From “NIH Research Matters” (February 2016, National Institutes of Health):
- Unpaid caregivers who helped with the health care of older adults experienced emotional, physical, and financial difficulties, as well as lower work productivity.
- The findings provide a better understanding of the unmet needs and challenges of this often invisible workforce, which plays a key role in the health care system.
Family and other unpaid caregivers play a key role in the health care system but face unmet needs and challenges of their own. KatarzynaBialasiewicz/iStock/Thinkstock
Family and other unpaid caregivers perform many activities on a regular basis as they help an older adult. These include making appointments, ordering and keeping track of medicines, assisting with personal care, shopping, doing housework, and providing transportation. Such caregivers play a crucial role in helping manage disabled adults, but are often invisible in the health care system.
A team led by Dr. Jennifer L. Wolff at the Johns Hopkins Bloomberg School of Public Health set out to examine the nature and intensity of involvement that caregivers provide, and to assess how it relates to their health and function.
The researchers analyzed data from more than 1,700 family and unpaid caregivers of almost 1,200 older adults with disabilities. The data were obtained from two 2011 national surveys of older people and the caregivers who assisted those with disabilities. The research was funded in part by NIH’s National Institute on Aging (NIA) and National Institute of Mental Health (NIMH). Results appeared online on February 15, 2016, in JAMA Internal Medicine.
Based on the findings of this representative sampling, the researchers estimated that 14.7 million caregivers assisted 7.7 million older adults in 2011. Of these, 6.5 million (44%) provided substantial help, 4.4 million provided some help, and 3.8 million provided no help coordinating health care or managing medications. Almost half of the caregivers who provided substantial help assisted an older adult with dementia.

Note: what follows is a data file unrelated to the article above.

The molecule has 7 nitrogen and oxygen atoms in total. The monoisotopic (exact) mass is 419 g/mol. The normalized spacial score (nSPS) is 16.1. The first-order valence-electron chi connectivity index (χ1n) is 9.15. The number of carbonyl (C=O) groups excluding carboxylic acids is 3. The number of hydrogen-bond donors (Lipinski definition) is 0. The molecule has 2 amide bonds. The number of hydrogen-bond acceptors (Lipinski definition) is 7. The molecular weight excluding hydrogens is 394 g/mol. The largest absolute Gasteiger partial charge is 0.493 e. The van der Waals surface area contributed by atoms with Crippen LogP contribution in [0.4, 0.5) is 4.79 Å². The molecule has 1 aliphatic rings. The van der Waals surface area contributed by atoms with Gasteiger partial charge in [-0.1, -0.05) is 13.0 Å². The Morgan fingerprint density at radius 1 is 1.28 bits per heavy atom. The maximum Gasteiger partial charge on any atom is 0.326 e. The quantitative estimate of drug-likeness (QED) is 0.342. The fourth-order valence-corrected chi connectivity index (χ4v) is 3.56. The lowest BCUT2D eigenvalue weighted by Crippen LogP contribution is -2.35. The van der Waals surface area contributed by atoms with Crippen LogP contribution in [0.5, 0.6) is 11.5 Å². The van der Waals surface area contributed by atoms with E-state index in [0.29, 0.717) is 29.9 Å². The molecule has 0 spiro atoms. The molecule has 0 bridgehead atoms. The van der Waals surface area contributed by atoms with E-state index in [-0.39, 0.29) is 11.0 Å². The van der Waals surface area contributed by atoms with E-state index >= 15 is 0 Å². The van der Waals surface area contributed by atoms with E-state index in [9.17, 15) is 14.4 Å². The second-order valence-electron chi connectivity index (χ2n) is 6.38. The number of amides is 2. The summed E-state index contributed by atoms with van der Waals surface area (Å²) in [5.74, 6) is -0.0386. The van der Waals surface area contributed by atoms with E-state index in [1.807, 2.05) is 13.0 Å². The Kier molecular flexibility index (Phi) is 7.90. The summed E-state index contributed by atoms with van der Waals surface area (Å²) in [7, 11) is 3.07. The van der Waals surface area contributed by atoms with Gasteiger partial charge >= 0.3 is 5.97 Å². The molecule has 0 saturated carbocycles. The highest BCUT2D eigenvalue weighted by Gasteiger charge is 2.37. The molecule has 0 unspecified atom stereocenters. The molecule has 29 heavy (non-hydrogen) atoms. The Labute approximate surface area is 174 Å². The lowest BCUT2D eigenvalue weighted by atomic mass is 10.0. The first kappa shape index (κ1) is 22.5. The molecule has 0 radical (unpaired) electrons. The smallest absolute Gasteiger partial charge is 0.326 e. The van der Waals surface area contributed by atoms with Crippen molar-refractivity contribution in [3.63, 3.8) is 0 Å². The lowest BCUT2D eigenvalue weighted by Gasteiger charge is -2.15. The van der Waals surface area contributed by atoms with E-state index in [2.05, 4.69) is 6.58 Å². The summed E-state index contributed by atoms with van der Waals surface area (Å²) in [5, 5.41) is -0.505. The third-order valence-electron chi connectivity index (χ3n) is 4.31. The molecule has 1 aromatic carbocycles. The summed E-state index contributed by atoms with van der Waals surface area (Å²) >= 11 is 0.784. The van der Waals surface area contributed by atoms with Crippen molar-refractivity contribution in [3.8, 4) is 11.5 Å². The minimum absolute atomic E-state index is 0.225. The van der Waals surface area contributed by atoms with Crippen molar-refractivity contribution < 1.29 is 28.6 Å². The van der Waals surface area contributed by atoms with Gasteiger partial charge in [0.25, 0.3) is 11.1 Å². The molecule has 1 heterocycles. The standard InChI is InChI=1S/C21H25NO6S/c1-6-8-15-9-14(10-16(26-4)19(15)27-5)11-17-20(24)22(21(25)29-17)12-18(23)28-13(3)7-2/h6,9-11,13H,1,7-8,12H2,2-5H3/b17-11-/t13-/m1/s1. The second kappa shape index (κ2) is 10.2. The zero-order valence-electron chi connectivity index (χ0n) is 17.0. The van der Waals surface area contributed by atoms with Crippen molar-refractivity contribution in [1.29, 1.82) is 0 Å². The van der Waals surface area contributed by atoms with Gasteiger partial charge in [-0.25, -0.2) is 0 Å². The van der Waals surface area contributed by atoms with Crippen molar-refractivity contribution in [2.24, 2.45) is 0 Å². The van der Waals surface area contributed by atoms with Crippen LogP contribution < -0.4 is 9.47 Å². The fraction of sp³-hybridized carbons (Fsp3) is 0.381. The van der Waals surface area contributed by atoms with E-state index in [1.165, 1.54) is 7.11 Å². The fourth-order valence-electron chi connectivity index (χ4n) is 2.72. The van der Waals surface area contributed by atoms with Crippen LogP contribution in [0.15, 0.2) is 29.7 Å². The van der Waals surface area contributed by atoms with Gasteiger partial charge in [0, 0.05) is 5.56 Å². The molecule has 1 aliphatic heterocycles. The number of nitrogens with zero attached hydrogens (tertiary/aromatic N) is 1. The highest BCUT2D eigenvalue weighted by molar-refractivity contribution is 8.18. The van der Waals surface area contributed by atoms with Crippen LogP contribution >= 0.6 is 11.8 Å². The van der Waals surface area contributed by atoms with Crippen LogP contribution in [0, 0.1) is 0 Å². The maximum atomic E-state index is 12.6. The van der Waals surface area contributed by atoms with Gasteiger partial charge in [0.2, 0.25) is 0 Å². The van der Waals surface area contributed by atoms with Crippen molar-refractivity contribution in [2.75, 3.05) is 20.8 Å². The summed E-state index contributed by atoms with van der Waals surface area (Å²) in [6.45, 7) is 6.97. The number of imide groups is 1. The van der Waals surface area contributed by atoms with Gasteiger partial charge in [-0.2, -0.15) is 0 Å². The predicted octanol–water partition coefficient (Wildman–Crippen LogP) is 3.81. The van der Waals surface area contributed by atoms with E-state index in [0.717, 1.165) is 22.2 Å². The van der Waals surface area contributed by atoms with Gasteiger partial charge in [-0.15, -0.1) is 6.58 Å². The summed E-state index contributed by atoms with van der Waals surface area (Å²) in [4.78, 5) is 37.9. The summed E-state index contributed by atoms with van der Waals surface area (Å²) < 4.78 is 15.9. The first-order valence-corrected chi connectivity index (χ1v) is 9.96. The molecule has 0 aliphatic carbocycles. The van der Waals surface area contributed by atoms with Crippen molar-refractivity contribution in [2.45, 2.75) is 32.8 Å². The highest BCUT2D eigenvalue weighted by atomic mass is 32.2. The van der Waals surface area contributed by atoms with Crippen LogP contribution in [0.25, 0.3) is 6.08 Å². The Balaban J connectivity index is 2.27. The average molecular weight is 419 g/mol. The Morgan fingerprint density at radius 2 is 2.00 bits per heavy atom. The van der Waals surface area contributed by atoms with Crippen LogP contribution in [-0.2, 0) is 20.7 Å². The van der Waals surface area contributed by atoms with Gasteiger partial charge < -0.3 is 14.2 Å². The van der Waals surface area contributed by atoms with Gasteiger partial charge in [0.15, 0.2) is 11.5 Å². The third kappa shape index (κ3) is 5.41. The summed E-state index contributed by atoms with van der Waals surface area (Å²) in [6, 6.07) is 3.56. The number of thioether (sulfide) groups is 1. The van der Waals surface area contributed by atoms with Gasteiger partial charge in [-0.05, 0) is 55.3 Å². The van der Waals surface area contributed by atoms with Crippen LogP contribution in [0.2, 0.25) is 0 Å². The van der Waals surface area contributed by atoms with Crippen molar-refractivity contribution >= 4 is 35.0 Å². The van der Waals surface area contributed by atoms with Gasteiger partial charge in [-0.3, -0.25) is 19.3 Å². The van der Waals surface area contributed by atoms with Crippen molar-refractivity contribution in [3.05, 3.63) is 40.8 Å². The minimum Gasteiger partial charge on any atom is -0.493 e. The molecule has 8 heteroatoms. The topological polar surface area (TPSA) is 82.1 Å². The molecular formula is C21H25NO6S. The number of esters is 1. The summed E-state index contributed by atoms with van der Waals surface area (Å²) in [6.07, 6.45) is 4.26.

Those who provided substantial health care assistance, compared to those who provided none, were more likely to report caregiving-related emotional difficulty (34% vs. 15%), physical difficulty (22% vs. 6%), and financial difficulty (23% vs. 7%). Compared with caregivers providing no help, those providing substantial help were more than 5 times as likely to report that their care duties interfered with valued activities, such as visiting friends and attending religious services.
Caregivers who provided substantial health care assistance were also more than 3 times as likely to lose work productivity. This was due to both hours of work missed because of caregiving and decreased work due to distraction and/or fatigue.
The researchers found that the use of supportive services, such as respite care and support groups, was low. It was greater among caregivers providing substantial help, compared to some or no help (27%, 16%, and 8%, respectively).
“A lot of work goes into managing the care of people with complex health needs, and this work is borne not only by health care providers and patients, but also by their families,” Wolff says. “The more we know about this invisible workforce, the better we will be able to develop strategies that include unpaid caregivers as part of patients’ health care team.”
—by Carol Torgan, Ph.D.